I see it immediately: the stricken look on the face of the tradie who’s just parked me in.
You see, he’s just realising now that the owner of the hulking, bullbar-wearing 2021 Mitsubishi Pajero Sport he’s parked dangerously close to isn’t, in fact, a fellow tradie, but a pregnant woman with a broken foot.
It’s too late, though – he can’t very well admit he profiled me based on my car, and can only compensate me with a sheepish smile and the good grace to avert his eyes as I desperately try to get my very big car out of a very small space.
At its core, the seven-seater Pajero Sport is an affordable family car, but it feels like it might be better suited to the kinds of families that regularly tow a boat, own a full wardrobe of Driza-Bones or holiday on a cattle farm.
That’s probably because this makes no secret of being the SUV version of the Triton ute, with utilitarian styling, a comfortable but basic cabin, and serious ride height and heavy handling. Plus, the car I’m testing here is fitted with an imposing black bullbar.
The Exceed variant on test starts at $57,690 before on-road costs, and offers diesel power by way of its 2.4-litre, four-cylinder turbo-diesel engine and eight-speed automatic transmission.
If you want seven seats but for a lower pricepoint, there’s the mid-spec GLS grade for $52,240 before on-road costs.
The four-wheel-drive system allows you to switch between drive modes for optimal traction – from rear-wheel drive, to on-road high-range four-wheel drive, to four-wheel drive with a locked centre differential in high-range and low-range for heavy-going.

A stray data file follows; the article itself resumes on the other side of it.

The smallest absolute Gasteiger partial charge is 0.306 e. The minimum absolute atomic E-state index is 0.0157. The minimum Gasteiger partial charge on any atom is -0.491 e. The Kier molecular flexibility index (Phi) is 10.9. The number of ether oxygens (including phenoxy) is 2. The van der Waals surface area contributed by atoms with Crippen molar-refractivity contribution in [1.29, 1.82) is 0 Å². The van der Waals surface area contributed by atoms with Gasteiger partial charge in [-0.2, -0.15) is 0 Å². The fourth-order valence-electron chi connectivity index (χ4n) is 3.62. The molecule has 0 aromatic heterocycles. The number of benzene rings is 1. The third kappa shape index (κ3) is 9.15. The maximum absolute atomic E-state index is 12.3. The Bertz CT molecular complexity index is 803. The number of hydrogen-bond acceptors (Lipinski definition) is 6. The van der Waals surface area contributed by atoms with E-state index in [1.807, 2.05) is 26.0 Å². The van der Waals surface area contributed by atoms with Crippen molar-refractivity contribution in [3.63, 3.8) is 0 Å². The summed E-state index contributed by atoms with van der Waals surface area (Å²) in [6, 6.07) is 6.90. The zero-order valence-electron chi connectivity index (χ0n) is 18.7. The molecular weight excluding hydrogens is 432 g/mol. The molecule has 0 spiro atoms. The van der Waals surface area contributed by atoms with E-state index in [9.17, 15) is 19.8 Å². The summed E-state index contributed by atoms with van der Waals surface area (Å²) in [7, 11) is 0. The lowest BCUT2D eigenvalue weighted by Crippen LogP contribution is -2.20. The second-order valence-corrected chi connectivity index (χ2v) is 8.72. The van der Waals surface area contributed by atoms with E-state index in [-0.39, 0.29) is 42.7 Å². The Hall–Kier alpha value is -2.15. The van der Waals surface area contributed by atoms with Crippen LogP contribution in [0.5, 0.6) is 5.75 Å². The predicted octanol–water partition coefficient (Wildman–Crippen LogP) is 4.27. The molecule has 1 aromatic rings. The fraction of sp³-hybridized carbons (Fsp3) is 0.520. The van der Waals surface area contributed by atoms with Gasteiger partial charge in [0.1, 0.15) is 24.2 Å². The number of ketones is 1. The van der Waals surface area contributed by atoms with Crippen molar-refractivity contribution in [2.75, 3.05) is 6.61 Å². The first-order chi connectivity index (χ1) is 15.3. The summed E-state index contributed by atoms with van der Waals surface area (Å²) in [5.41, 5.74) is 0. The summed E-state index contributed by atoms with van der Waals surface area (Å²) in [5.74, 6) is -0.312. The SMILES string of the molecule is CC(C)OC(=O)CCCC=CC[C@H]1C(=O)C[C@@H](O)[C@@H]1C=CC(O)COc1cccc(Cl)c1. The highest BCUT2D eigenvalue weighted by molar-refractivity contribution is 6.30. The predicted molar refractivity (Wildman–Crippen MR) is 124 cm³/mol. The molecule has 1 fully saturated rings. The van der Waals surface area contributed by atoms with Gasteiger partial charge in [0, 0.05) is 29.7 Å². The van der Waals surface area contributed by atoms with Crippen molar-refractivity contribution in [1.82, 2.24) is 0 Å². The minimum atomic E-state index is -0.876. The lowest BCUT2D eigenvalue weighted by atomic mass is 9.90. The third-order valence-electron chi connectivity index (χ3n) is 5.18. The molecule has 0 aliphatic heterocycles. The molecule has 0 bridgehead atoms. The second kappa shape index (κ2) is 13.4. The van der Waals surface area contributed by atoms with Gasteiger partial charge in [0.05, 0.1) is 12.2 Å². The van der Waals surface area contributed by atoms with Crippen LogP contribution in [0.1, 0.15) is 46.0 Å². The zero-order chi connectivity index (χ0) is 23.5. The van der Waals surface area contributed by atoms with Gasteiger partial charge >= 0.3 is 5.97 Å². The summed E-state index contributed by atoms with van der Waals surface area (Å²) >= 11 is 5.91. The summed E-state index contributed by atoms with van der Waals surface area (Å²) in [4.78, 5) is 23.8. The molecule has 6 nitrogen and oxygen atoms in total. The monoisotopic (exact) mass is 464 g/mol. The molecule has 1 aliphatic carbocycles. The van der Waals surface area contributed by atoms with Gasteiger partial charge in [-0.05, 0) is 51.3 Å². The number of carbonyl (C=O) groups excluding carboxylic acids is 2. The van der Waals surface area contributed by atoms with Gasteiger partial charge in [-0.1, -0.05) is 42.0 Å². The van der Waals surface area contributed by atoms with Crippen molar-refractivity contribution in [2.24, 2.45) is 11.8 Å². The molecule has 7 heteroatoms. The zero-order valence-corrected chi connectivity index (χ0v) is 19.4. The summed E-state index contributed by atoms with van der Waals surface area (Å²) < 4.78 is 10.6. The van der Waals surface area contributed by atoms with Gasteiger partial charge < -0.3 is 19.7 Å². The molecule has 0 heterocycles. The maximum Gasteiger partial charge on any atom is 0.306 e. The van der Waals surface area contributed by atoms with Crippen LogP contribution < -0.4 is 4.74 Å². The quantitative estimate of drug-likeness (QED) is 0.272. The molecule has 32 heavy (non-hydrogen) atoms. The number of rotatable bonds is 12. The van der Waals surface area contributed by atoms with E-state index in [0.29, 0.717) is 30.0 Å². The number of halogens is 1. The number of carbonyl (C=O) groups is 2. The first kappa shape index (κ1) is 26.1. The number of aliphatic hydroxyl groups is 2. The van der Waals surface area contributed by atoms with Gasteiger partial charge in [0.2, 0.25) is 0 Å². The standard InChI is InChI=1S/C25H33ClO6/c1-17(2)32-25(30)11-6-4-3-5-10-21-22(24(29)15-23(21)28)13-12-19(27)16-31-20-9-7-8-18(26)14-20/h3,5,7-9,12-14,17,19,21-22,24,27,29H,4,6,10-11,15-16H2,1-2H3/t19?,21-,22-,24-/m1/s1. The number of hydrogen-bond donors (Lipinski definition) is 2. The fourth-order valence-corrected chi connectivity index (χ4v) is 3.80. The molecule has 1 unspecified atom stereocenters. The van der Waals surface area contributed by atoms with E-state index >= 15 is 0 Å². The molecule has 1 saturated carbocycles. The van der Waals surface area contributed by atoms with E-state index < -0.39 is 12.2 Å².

There’s also a drive-mode selector with the option of gravel, mud, snow, sand or rock.
A midlife model update in 2020 added some much needed tech – like TomTom satellite navigation, a hands-free power tailgate and a 360-degree camera on the Exceed – while a 2021 line-up shuffle saw the Exceed’s drive-away price rise by $500 to $60,990.
Australia is reasonably well served for big, booming, body-on-frame, diesel off-roaders, with the Pajero Sport joined by the Toyota Fortuner, Isuzu MU-X, LDV D90, Ford Everest and the Ssangyong Rexton.
However, the other brands are worth checking out in tandem with Mitsubishi, as you might find they provide a bit more standard equipment and a more premium feel in the cabin for your spend.
|2021 Mitsubishi Pajero Sport Exceed|
|Engine||2.4-litre, four-cylinder turbo-diesel|
|Power and torque||133kW @ 3500rpm, 430Nm @ 2500rpm|
|Drive type||Part-time four-wheel drive, low-range transfer case|
|Fuel claim, combined||8.0L/100km|
|Fuel use on test||7.2L/100km|
|Boot volume (rear seats up, rear seats down)||131L/1488L|
|ANCAP safety rating||Five stars (2015)|
|Servicing costs||$5990 for 10 years or 150,000km of coverage|
|Warranty||5yr/100,000km or 10yr/200,000km if serviced within the dealer network|
|Competitors||Toyota Fortuner, Isuzu MU-X, LDV D90, Ford Everest, Ssangyong Rexton|
|Price as tested||$57,690 plus on-road costs (+ $3500 bullbar)|
Getting into the car is an exercise in athleticism, with some vaulting required to get oneself up and into the driver’s seat, greatly aided by the grab handles littered around the car’s interior. Conversely, getting out is easier, and you’ll find yourself sliding or jumping out of the driver’s seat in a cavalier fashion in no time.
Once you’re up on the proverbial throne, it feels like you’ve entered another zone entirely. You’re able to make eye contact with dual-cab ute owners and small-truck drivers, and even offer them a knowing wave.
The rear windshield is nice and tall, so you get a greater depth of view at the back, while the side mirrors are huge, meaning side visibility is excellent, too.
However, I relied heavily on the 360-degree camera that’s exclusive to the Exceed grade – and can admit that at times I would have been lost without it, particularly when parking. The view provided to the driver is a composite of a CGI-generated image of the car, paired with real-time footage from cameras placed around the vehicle.